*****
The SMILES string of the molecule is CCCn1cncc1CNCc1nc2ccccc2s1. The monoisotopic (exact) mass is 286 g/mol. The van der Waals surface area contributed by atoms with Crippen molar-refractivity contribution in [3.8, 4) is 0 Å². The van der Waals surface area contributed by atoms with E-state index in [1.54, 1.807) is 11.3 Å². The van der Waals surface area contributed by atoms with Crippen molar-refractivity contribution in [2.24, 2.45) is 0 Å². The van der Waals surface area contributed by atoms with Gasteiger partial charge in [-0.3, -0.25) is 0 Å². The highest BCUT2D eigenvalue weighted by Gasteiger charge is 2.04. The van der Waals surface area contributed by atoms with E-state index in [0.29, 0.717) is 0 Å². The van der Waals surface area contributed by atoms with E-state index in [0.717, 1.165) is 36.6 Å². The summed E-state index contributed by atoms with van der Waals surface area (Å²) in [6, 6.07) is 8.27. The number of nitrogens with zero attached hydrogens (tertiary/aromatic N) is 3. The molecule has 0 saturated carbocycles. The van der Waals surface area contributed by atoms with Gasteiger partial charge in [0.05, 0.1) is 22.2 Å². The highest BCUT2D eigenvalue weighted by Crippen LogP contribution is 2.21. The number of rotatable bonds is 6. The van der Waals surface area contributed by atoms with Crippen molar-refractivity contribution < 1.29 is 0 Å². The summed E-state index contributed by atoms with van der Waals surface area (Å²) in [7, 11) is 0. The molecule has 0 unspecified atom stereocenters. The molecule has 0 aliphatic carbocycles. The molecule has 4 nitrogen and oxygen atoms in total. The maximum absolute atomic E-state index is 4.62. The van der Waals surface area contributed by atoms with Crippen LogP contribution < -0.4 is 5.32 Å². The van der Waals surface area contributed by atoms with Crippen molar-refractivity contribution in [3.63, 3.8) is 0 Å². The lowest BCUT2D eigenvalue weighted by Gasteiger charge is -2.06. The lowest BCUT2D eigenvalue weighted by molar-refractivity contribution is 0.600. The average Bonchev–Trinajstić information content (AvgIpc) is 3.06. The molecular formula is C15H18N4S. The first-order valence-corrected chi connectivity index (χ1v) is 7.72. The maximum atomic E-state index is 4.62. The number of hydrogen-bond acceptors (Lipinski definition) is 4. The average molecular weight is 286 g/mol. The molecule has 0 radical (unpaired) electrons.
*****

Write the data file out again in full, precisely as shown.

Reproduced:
The SMILES string of the molecule is CCCn1cncc1CNCc1nc2ccccc2s1. The monoisotopic (exact) mass is 286 g/mol. The van der Waals surface area contributed by atoms with Crippen molar-refractivity contribution in [3.8, 4) is 0 Å². The van der Waals surface area contributed by atoms with E-state index in [1.54, 1.807) is 11.3 Å². The van der Waals surface area contributed by atoms with Crippen molar-refractivity contribution in [2.24, 2.45) is 0 Å². The van der Waals surface area contributed by atoms with Gasteiger partial charge in [-0.3, -0.25) is 0 Å². The highest BCUT2D eigenvalue weighted by Gasteiger charge is 2.04. The van der Waals surface area contributed by atoms with E-state index in [0.29, 0.717) is 0 Å². The van der Waals surface area contributed by atoms with E-state index in [0.717, 1.165) is 36.6 Å². The summed E-state index contributed by atoms with van der Waals surface area (Å²) in [6, 6.07) is 8.27. The number of nitrogens with zero attached hydrogens (tertiary/aromatic N) is 3. The molecule has 0 saturated carbocycles. The van der Waals surface area contributed by atoms with Gasteiger partial charge in [0.05, 0.1) is 22.2 Å². The highest BCUT2D eigenvalue weighted by Crippen LogP contribution is 2.21. The number of rotatable bonds is 6. The van der Waals surface area contributed by atoms with Crippen molar-refractivity contribution < 1.29 is 0 Å². The summed E-state index contributed by atoms with van der Waals surface area (Å²) in [7, 11) is 0. The molecule has 0 unspecified atom stereocenters. The molecule has 0 aliphatic carbocycles. The molecule has 4 nitrogen and oxygen atoms in total. The maximum absolute atomic E-state index is 4.62. The van der Waals surface area contributed by atoms with Crippen LogP contribution < -0.4 is 5.32 Å². The van der Waals surface area contributed by atoms with Crippen molar-refractivity contribution in [3.63, 3.8) is 0 Å². The lowest BCUT2D eigenvalue weighted by Gasteiger charge is -2.06. The lowest BCUT2D eigenvalue weighted by molar-refractivity contribution is 0.600. The average Bonchev–Trinajstić information content (AvgIpc) is 3.06. The molecular formula is C15H18N4S. The first-order valence-corrected chi connectivity index (χ1v) is 7.72. The maximum atomic E-state index is 4.62. The number of hydrogen-bond acceptors (Lipinski definition) is 4. The average molecular weight is 286 g/mol. The molecule has 0 radical (unpaired) electrons.